generalized others

MEAD:the child gains understanding of its social position and that of others in the larger world

id

inborn drives:life force or need to bond and death force or aggressive drive FREUD

imitation or preparatory stage

with limited langauge, the child only engages in role imitation; no self yet- only mommy and daddy MEAD

internalization

internalization is the process of acceptance of a set of norms established by people or groups which are influential to the individual.

life course

internalization is the process of acceptance of a set of norms established by people or groups which are influential to the individual.

looking glass self

COOLEY'S term for self image based on how we thing others see us

mass media

the means for delivering impersonal communications to a vast audience

nature

accepted standards of basic morality or behavior

nurture

The act of bringing up.

old age

after retirement

peer group

a social group whose members have interests, social posistion and age in common, plays a major role in childhood and adolescence

play stage

MEAD: child can take the role of the other which brings about the perspective of significant others

preoperational stage

PIAGET: 2-7 children begin to use language and other symbols are are able to think about the world but only in concrete ways...cant understand things like death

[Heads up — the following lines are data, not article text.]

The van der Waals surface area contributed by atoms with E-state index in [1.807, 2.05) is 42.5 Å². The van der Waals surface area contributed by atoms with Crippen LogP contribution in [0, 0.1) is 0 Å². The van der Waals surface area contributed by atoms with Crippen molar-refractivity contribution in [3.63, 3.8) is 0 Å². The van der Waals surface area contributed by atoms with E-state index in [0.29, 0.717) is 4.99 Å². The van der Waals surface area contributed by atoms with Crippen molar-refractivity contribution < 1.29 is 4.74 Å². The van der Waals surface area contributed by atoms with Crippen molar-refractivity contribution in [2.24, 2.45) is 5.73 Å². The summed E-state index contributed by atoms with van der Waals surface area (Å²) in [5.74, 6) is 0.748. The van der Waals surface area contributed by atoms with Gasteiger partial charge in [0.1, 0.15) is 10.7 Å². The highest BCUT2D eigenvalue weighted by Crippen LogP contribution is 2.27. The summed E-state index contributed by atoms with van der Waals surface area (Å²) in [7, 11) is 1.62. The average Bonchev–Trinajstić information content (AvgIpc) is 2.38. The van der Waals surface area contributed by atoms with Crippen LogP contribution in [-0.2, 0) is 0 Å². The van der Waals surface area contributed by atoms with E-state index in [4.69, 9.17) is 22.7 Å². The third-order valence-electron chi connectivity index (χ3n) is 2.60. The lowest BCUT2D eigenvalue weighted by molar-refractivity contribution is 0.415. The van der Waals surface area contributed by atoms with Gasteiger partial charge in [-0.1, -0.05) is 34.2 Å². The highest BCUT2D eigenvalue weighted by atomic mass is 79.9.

re socialization

radically changing a inmate's personality by controlling the environment that they are in

sensormotor stage

infancy to 2; child experiances world though senses PIAGET

significant others

people, such as parents who have an important role in socialization

superego

internalization of society's norms; begin around age 5

taking the role of other

able to take the role of someone else

generalized other

the child gains understanding of its social position and that of others in the larger world

Pavolian Approach

dog experiments: dog salivates when hears dinner bell

Skinnerian Approach

pigeon experiments: operant conditions ex: gambling

watsonian approach

human behavior and personality are completely flexible and can be molded in any direction

Freud

puts forward a biologically based view of human development which emphasized the essential role of society in socialization

piaget

interest in child's cognative developement

Kohlberg

focus on development of child; how it judges right from wrong
preconventional- under 10
conventional- 10-16
post conventional- 16+
ONLY MALES

gilligan

studied males and females SAME AS KOHLBERG

Cooley

looking glass self

Mead

capacity of child to take the role of the other

goffman

examines how consciously create images of ourselves: impression management